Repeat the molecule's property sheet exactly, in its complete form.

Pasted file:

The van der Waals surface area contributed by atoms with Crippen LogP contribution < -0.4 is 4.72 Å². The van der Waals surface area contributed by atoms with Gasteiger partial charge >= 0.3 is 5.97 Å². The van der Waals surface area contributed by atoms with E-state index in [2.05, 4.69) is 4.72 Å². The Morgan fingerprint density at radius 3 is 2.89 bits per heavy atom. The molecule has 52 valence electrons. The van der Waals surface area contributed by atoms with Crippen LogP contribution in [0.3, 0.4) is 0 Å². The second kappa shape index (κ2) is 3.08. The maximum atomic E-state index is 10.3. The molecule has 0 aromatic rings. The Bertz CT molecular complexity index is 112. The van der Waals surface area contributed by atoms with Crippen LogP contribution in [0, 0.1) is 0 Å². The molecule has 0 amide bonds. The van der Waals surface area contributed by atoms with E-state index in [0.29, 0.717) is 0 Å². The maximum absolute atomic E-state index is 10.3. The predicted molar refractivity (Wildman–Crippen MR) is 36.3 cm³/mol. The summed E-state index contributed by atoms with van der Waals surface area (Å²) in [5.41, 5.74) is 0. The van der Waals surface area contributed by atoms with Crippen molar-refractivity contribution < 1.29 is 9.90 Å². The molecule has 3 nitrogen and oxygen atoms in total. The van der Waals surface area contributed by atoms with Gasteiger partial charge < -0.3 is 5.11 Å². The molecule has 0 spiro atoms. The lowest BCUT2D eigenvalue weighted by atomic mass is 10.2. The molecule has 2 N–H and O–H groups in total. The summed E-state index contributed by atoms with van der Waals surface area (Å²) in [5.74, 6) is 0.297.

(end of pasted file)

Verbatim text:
The van der Waals surface area contributed by atoms with Crippen LogP contribution < -0.4 is 4.72 Å². The van der Waals surface area contributed by atoms with Gasteiger partial charge >= 0.3 is 5.97 Å². The van der Waals surface area contributed by atoms with E-state index in [2.05, 4.69) is 4.72 Å². The Morgan fingerprint density at radius 3 is 2.89 bits per heavy atom. The molecule has 52 valence electrons. The van der Waals surface area contributed by atoms with Crippen LogP contribution in [0.3, 0.4) is 0 Å². The second kappa shape index (κ2) is 3.08. The maximum atomic E-state index is 10.3. The molecule has 0 aromatic rings. The Bertz CT molecular complexity index is 112. The van der Waals surface area contributed by atoms with Crippen LogP contribution in [0, 0.1) is 0 Å². The molecule has 0 amide bonds. The van der Waals surface area contributed by atoms with E-state index in [0.29, 0.717) is 0 Å². The maximum absolute atomic E-state index is 10.3. The predicted molar refractivity (Wildman–Crippen MR) is 36.3 cm³/mol. The summed E-state index contributed by atoms with van der Waals surface area (Å²) in [5.41, 5.74) is 0. The van der Waals surface area contributed by atoms with Crippen molar-refractivity contribution < 1.29 is 9.90 Å². The molecule has 3 nitrogen and oxygen atoms in total. The van der Waals surface area contributed by atoms with Gasteiger partial charge < -0.3 is 5.11 Å². The molecule has 0 spiro atoms. The lowest BCUT2D eigenvalue weighted by atomic mass is 10.2. The molecule has 2 N–H and O–H groups in total. The summed E-state index contributed by atoms with van der Waals surface area (Å²) in [5.74, 6) is 0.297.